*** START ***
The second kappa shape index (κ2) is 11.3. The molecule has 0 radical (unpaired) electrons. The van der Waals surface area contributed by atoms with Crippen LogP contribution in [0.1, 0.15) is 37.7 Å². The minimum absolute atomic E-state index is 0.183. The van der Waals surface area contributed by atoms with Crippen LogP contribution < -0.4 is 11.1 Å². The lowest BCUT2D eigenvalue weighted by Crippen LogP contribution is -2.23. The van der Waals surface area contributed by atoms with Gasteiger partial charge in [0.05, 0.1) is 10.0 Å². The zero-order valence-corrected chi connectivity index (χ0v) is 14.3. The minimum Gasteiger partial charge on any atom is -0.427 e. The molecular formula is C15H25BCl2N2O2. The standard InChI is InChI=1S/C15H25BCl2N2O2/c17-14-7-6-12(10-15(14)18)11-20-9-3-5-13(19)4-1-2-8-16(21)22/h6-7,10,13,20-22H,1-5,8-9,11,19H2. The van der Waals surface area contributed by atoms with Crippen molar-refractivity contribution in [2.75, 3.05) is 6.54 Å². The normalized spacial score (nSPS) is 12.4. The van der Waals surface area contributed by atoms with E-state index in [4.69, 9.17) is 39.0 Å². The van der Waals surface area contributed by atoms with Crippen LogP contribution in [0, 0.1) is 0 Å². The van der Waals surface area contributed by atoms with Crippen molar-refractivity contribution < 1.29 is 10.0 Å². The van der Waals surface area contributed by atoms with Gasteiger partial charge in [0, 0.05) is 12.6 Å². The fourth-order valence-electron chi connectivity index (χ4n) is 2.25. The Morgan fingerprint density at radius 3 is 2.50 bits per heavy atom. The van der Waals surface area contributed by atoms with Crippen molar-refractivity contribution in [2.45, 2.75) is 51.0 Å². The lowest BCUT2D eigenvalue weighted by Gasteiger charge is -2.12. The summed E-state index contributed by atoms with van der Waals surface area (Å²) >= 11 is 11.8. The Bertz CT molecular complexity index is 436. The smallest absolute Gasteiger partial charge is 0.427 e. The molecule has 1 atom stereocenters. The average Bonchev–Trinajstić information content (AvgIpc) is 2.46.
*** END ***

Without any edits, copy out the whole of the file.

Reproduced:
The second kappa shape index (κ2) is 11.3. The molecule has 0 radical (unpaired) electrons. The van der Waals surface area contributed by atoms with Crippen LogP contribution in [0.1, 0.15) is 37.7 Å². The minimum absolute atomic E-state index is 0.183. The van der Waals surface area contributed by atoms with Crippen LogP contribution < -0.4 is 11.1 Å². The lowest BCUT2D eigenvalue weighted by Crippen LogP contribution is -2.23. The van der Waals surface area contributed by atoms with Gasteiger partial charge in [0.05, 0.1) is 10.0 Å². The zero-order valence-corrected chi connectivity index (χ0v) is 14.3. The minimum Gasteiger partial charge on any atom is -0.427 e. The molecular formula is C15H25BCl2N2O2. The standard InChI is InChI=1S/C15H25BCl2N2O2/c17-14-7-6-12(10-15(14)18)11-20-9-3-5-13(19)4-1-2-8-16(21)22/h6-7,10,13,20-22H,1-5,8-9,11,19H2. The van der Waals surface area contributed by atoms with Crippen molar-refractivity contribution in [2.75, 3.05) is 6.54 Å². The normalized spacial score (nSPS) is 12.4. The van der Waals surface area contributed by atoms with E-state index in [4.69, 9.17) is 39.0 Å². The van der Waals surface area contributed by atoms with Crippen LogP contribution in [0, 0.1) is 0 Å². The van der Waals surface area contributed by atoms with Crippen molar-refractivity contribution < 1.29 is 10.0 Å². The van der Waals surface area contributed by atoms with Gasteiger partial charge in [0, 0.05) is 12.6 Å². The fourth-order valence-electron chi connectivity index (χ4n) is 2.25. The Morgan fingerprint density at radius 3 is 2.50 bits per heavy atom. The van der Waals surface area contributed by atoms with Crippen molar-refractivity contribution in [2.45, 2.75) is 51.0 Å². The lowest BCUT2D eigenvalue weighted by Gasteiger charge is -2.12. The summed E-state index contributed by atoms with van der Waals surface area (Å²) >= 11 is 11.8. The Bertz CT molecular complexity index is 436. The smallest absolute Gasteiger partial charge is 0.427 e. The molecule has 1 atom stereocenters. The average Bonchev–Trinajstić information content (AvgIpc) is 2.46.